You can not act as your own facilitator. In addition, your agent (including your real estate
agent or broker, investment banker or broker, accountant, attorney, employee or anyone who
has worked for you in those capacities within the previous two years) can not act as your
Be careful in your selection of a qualified intermediary as there have been recent incidents of
intermediaries declaring bankruptcy or otherwise being unable to meet their contractual
obligations to the taxpayer. These situations have resulted in taxpayers not meeting the strict
timelines set for a deferred or reverse exchange, thereby disqualifying the transaction from
Section 1031 deferral of gain. The gain may be taxable in the current year while any losses
the taxpayer suffered would be considered under separate code sections.
How do you compute the basis in the new property?
It is critical that you and your tax representative adjust and track basis correctly to comply
with Section 1031 regulations.
Gain is deferred, but not forgiven, in a like-kind exchange. You must calculate and keep track
of your basis in the new property you acquired in the exchange.
The basis of property acquired in a Section 1031 exchange is the basis of the property given
up with some adjustments. This transfer of basis from the relinquished to the replacement
property preserves the deferred gain for later recognition. A collateral affect is that the
resulting depreciable basis is generally lower than what would otherwise be available if the
replacement property were acquired in a taxable transaction.
When the replacement property is ultimately sold (not as part of another exchange), the
original deferred gain, plus any additional gain realized since the purchase of the replacement
property, is subject to tax.
How do you report Section 1031 Like-Kind Exchanges to the IRS?
You must report an exchange to the IRS on Form 8824, Like-Kind Exchanges and file it with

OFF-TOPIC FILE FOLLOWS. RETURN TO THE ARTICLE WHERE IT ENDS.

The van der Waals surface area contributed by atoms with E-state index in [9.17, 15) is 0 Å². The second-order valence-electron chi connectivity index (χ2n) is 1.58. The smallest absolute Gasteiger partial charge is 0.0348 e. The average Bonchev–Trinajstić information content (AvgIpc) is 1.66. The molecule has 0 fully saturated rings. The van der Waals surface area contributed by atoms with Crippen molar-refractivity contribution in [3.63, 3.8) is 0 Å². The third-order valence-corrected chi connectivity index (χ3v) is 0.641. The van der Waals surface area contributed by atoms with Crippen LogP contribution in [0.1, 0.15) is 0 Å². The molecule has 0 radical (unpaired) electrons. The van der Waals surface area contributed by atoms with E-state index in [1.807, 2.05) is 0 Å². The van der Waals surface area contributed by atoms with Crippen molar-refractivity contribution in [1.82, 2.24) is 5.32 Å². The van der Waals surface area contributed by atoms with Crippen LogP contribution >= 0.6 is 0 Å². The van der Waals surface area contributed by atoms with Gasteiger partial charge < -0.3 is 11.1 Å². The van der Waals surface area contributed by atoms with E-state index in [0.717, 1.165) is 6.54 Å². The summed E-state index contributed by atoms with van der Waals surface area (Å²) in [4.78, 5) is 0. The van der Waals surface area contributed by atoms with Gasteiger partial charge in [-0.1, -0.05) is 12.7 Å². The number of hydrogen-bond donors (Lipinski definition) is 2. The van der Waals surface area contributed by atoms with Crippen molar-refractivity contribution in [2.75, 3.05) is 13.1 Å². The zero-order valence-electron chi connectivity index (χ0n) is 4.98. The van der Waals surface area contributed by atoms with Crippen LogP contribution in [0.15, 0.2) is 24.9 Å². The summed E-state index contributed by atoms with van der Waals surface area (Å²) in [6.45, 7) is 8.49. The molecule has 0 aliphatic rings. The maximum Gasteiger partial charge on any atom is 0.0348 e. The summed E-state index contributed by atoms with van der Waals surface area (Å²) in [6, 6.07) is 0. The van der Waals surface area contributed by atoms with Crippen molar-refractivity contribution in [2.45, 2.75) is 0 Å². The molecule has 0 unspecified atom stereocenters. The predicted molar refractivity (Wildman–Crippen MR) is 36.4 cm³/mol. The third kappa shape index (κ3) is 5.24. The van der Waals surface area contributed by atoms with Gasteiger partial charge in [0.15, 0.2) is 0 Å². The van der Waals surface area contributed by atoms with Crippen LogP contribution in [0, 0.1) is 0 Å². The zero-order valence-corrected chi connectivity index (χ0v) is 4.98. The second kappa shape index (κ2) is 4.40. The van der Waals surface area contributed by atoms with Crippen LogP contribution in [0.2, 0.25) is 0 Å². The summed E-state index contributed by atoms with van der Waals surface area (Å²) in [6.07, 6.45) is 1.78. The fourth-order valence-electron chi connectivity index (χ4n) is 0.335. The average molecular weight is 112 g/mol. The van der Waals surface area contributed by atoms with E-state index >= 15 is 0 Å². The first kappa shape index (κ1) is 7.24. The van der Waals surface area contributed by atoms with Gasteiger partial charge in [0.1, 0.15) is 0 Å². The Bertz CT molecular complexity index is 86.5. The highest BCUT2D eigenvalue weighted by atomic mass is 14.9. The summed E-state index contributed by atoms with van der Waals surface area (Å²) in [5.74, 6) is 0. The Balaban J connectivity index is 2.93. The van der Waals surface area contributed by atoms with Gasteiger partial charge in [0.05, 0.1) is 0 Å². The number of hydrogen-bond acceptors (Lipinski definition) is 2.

your tax return for the year in which the exchange occurred.
Form 8824 asks for:
If you do not specifically follow the rules for like-kind exchanges, you may be held liable for
taxes, penalties, and interest on your transactions.
- Descriptions of the properties exchanged
- Dates that properties were identified and transferred
- Any relationship between the parties to the exchange
- Value of the like-kind and other property received
- Gain or loss on sale of other (non-like-kind) property given up
- Cash received or paid; liabilities relieved or assumed
- Adjusted basis of like-kind property given up; realized gain
Beware of schemes
Taxpayers should be wary of individuals promoting improper use of like-kind exchanges.
Typically they are not tax professionals. Sales pitches may encourage taxpayers to
exchange non-qualifying vacation or second homes. Many promoters of like-kind exchanges
refer to them as â€œtax-freeâ€� exchanges not â€œtax-deferredâ€� exchanges. Taxpayers may also be
advised to claim an exchange despite the fact that they have taken possession of cash
proceeds from the sale.
Consult a tax professional or refer to IRS publications listed below for additional assistance
with IRC Section 1031 Like-Kind Exchanges.
- Publication 544, Sales and Other Dispositions of Assets
- Form 8824, Like-Kind Exchanges (PDF)
- Form 4797, Sales of Business Property